In fact, if Clovis (481-511), the founder of the Frankish power, extended his dominions above all in Gaul, on the other hand, with the overthrow of the kingdom of the Alamanni (battle of Tolbiacum, 496), he took a step of the greatest importance. The kingdom of the Alamanni extended from the Main to the Alps, from the Vosges to the Lech. Exterminated the residents, or reduced in the southern part of the country, between the upper Rhine and the Lech, under the protection of the finite Italic kingdom of the Ostrogoth Theodoric, this alone still retained the name of Alamannia. In the northern part, between the middle Rhine, the Main and the Neckar, the conquering Franks transplanted, bringing language, law and customs, who eventually gave it their name, Franconia. For the first time in centuries, a Germanic population showed signs of reversing the direction of its movement, and was preparing to retrace the path that had led its ancestors to abandon the ancient seats to the Slavs.
New advances were made under Clovis’s first successors. The kingdom of the Thuringians, which stretched between the Fulda and the Werra and the Elbe, and in the south extended as far as the high basin of the Main, was demolished (531), and the region between the Main and the Thuringian Forest colonized by the Franks. The northern part, however, in the mountainous region of the Harz, was occupied by the Saxons, while the eastern part, between the Saale and the Elbe, was invaded by the Sorbians. A few years later (around 536-538), the crisis of the Ostrogothic kingdom in Italy allowed the Franks to complete the subjugation of Alamannia also south of the Neckar, up to the Lech, while their influence was also affirming on the Dukes of the Baiuvari. In this way, as for the Germanic peoples he had remained east of the Rhine and on the two banks of the Danube as far as the Alps and the Inn, it had fallen, or was in the process of falling, under the direct or indirect control of the Franks. From the Elbe to the Danube, they were now in contact with the Slavic peoples, and from the beginning of the century. VII had to begin to face the raids. Meanwhile, to the south-east the threat of the Avars arose (see), who from Pannonia, where they had settled in the wake of the Lombards, pushed devastating peaks several times (562, 566, 597) into the heart of Germany, up to Thuringia. Thus the historical task reserved to the Franks in Germany was outlined: to make themselves first, against the Slavs and other barbarians, who still flowed back from the inexhaustible East, a bulwark of the new Western civilization being formed under the auspices of the Church of Rome and the non imperial traditions never extinguished; then move on to the counter-offensive,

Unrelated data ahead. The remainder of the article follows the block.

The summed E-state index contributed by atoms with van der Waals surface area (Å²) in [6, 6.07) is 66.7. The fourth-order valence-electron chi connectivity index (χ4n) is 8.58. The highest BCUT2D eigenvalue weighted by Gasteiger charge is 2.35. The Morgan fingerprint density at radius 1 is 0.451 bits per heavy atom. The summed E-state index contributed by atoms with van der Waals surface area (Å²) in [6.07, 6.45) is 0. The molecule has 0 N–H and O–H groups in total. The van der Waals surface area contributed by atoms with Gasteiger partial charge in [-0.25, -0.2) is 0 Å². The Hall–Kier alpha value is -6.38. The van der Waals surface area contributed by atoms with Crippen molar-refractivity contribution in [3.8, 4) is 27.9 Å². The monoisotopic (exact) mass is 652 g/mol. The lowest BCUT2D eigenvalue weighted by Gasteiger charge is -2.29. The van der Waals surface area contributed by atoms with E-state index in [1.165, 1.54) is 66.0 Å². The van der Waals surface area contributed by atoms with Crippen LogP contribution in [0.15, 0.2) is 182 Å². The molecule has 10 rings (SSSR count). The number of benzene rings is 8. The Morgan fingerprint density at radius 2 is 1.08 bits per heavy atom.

Meanwhile, the Frankish conquest continued in Gaul, which in the course of the century. VI could be said to be complete. As an effect and in correspondence with this double directive followed by the expansion movement, two major centers of gravity were being constituted in the Frankish kingdom, around which two more important political organisms, with their own physiognomy and with their own interests, were becoming more specific. The country of the Western Franks, or Neustria, gravitating over the Seine basin, where, due to the process of fusion between Franks and Latins in full swing, their language and institutions were changing under the influence of the latter. The land of the East Franks, or Austrasia, gravitating on the basins of the Moselle and the Main, and therefore on the two banks of the Middle Rhine, where the Latin element decreased more and more with the approach of the Rhine, and beyond it the Franks and the other Germanic peoples constituted the totality of the population, and still maintained almost intact language, customs and laws. The historical conditions for the detachment of the Eastern Franks from the Western Franks were thus posed until then. But if the progressive weakening of the monarchical power under the Merovingians facilitated the affirmation of autonomist tendencies, these were in a certain way balanced and held in check by the ambitions of the Austrasian butler towards the throne, hence they did not lead here as well, as it did. in Thuringia, Alamannia and Bavaria, to the constitution of an independent duchy. Thus for two centuries the history of Germany would remain intertwined with that of France. With the decline of the Merovingian kings, the sphere of influence of the Frankish kingdom in Germany was very narrow: it was up to the Pepinides to resume the policy of conquests east of the Rhine. of victorious campaigns against the Frisî, the Thuringians and the Alamanni; his successors continued. Carlo Martello (who died in 741) reprimanded the Frisî, who had dared to run the lands of the lower Rhine as far as Cologne (719), and devastated the country, destroying the pagan temples (733-734); led repeated expeditions against the Saxons, invaders in 715 of the region between the Rhine and the Meuse, and went as far as the Weser (718, 720, 738); s’ imposed with arms on the Alamanni (730) and on the Bavarians (725 and 728). Charlemagne and Pepin the Short (died 768) first, Pepin alone, after his brother became a monk (747), gave no respite to the Saxons (742, 744, 751, 758), to the Alamanni (742-744, 746, 749), to the Bavarians (742-743, 749); over these last two peoples the high Frankish sovereignty was reaffirmed. Also against the Slavs there were, thanks to them, new signs of the Germanic recovery. But the decisive moment for the history of Germany was the dominion of Charlemagne, who not only carried out the conquest of the Pepinides, but gave the conquered country the regulations that were the basis of its further developments.